Guard spear infantry.png Guard Pikemen 600 wood,
600 coin
Upgrades Pikemen to Guard (+30% hit points and attack); requires Veteran Pikemen and The Papal Guard politician for French, Germans and Portuguese British
Guard spear infantry.png Tercio 1,000 wood,
1,000 coin
Upgrades Pikemen to Tercios (+10% hit points and attack, as well as upgrading to Guard, granting another +30% hit points and attack); requires Veteran Pikemen Spanish
Guard spear infantry.png Dalkarl Upgrades Pikemen to Dalkarls (+10% hit points and attack, as well as upgrading to Guard, granting another +30% hit points and attack); requires Veteran Pikemen Swedes
Imperial Age
Imperial spear infantry.png Imperial Pikemen 1,500 wood,
1,500 coin
Upgrades Pikemen to Imperial (+50% hit points and attack); requires Guard Pikemen and The Papal Guard politician for French, Germans and Portuguese British
Imperial spear infantry.png Imperial Tercio Upgrades Tercios to Imperial (+50% hit points and attack); requires Tercio Spanish
Imperial spear infantry.png Imperial Dalkarl Upgrades Dalkarls to Imperial (+50% hit points and attack); requires Dalkarl Swedes

Civilization differences[edit | edit source]

Further statistics[edit | edit source]

Unit strengths and weaknesses
Strong vs. Cavalry, light infantry, buildings
Weak vs. Skirmishers, archers, artillery
Hit points Infantry Breastplate.png Infantry Breastplate (+10%)
Thin Red Line.png Thin Red Line (+20%, British only)
Corselet.png Corselet (+25%, Spanish and Knights of St. John only)
Grand Encampment.png Grand Encampment (+25%, United States only)
Cree Tanning.png Cree Tanning (+5%)
Maya Cotton Armor.png Maya Cotton Armor (+20%)
Navajo Weaving.png Navajo Weaving (+5%)
Attack Carib Kasiri Beer.png Carib Kasiri Beer (+10%)
Mapuche Tactics.png Mapuche Tactics (+50% siege attack)
Zapotec Cult of the Dead.png Zapotec Cult of the Dead (+20%)
Yoga.png Yoga (+5%)
Master Lessons.png Master Lessons (+10%)
Speed Military Drummers.png Military Drummers (+10%)
Tillys Discipline.png Tilly's Discipline (+20%, Germans only)
Push of Pike.png Push of Pike (+10%, Swedes only)
Inca Road-building.png Incan Road-building (+20%)
Apache Endurance.png Apache Endurance (+5%)
Sight Town Watch.png Town Watch (+2)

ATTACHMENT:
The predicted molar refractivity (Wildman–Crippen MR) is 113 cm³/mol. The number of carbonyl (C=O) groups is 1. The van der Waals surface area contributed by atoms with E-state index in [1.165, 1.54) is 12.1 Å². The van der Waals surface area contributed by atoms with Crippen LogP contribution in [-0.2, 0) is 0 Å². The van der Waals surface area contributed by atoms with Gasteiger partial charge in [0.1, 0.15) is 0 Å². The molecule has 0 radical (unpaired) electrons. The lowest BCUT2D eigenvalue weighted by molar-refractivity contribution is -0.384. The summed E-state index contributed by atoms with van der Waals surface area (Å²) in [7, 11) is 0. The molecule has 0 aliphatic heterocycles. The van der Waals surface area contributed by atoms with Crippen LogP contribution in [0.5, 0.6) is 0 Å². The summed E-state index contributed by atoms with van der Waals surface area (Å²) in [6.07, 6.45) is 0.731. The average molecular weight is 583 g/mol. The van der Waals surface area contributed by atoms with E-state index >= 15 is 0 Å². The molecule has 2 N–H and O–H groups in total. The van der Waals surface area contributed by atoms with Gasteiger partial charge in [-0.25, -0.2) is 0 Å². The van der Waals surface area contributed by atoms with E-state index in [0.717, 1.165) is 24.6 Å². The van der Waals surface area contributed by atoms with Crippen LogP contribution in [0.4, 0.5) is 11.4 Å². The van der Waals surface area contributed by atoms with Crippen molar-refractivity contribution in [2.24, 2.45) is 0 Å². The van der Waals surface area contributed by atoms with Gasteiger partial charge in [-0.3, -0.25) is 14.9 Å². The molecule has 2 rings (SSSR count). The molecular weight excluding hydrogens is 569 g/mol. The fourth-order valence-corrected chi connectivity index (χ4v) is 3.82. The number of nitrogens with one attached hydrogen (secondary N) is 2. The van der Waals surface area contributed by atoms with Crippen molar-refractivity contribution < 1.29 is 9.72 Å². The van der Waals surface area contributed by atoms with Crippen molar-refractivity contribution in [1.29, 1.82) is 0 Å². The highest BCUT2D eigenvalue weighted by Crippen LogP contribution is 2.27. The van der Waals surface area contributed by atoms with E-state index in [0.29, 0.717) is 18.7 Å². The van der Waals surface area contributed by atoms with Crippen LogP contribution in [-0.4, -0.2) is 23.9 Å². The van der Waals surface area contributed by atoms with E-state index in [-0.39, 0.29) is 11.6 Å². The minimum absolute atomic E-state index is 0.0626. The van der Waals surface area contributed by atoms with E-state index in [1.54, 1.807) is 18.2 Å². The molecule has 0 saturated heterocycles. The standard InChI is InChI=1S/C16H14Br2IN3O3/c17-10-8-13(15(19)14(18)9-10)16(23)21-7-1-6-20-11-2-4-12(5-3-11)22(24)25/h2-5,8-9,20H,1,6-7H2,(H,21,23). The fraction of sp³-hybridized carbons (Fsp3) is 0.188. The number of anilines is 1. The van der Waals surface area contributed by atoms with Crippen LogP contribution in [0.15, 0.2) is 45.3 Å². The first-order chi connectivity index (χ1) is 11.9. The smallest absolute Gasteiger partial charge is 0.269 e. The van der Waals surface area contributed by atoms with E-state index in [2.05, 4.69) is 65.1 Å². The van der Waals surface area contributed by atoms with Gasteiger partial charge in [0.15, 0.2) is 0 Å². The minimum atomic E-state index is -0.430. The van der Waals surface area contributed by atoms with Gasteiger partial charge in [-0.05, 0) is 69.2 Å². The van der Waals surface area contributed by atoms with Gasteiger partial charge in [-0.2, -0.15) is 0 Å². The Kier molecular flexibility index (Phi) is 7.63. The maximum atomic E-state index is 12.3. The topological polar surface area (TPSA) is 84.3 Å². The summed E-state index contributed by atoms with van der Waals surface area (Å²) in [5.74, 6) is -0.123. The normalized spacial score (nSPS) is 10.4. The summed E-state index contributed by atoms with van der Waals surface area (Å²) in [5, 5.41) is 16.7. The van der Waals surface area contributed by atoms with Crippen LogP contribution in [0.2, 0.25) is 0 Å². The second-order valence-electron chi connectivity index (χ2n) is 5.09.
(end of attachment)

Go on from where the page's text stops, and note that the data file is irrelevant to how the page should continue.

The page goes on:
Creation speed Standing Army.png Standing Army (-25%)
Inca Chaquis Messengers.png Incan Chasquis Messengers (-25%)
Other Merritocracy.png Meritocracy (-20% upgrade cost)
Penalties Thin Red Line.png Thin Red Line (-25% speed, British only)
Coffee Trade.png Coffee Trade (-10% speed, Dutch only)
Tillys Discipline.png Tilly's Discipline (+10% cost, Germans only)
High Crusade.png High Crusade (-5% hit points, Knights of St. John only)
Corselet.png Corselet (-15% speed, Spanish and Knights of St. John only)
Push of Pike.png Push of Pike (+15% training time, Swedes only)
Grand Encampment.png Grand Encampment (-25% speed, United States only)

Home City Cards[edit | edit source]

Trivia[edit | edit source]

  • Spanish Royal Guard and Consulate Pikemen are named after the Tercio infantry organization system used by Spain during the Habsburg era.
  • Swedish Royal Guard Pikemen's name refers to the Dalecarlians.
  • The Russians originally had the Pikeman, as there are voice files for Russian Pikeman in the game files and in the Scenario Editor which are used by the Russian Petard.

History[edit | edit source]

Pikemen fought in very tight formations that maximized the danger to enemies as they approached. The front rank would set their pikes against a cavalry charge, placing the butt of the staff against the ground, braced by the instep of their back foot, with the tip raised up at an angle. The rank standing just behind the first would hold their pikes straight out at about shoulder height to add still more stabbing spearheads. As firearms developed, they were integrated into units of pikemen. By the mid-seventeenth century an infantry regiment might be composed of two-thirds musketeers and a third pikemen. Eventually firearms with mounted bayonets came to replace pikes, which were little seen or used after the nineteenth century.

A typical pike was a 10- to almost 20-foot spear-like wooden staff with a steel or iron spear point. Some pikemen also carried swords and axes to attack any enemies who survived the deadly bristling of pike formation. They wore helmets, and sometimes breastplates, to defend themselves against attacks.

Gallery[edit | edit source]

See also[edit | edit source]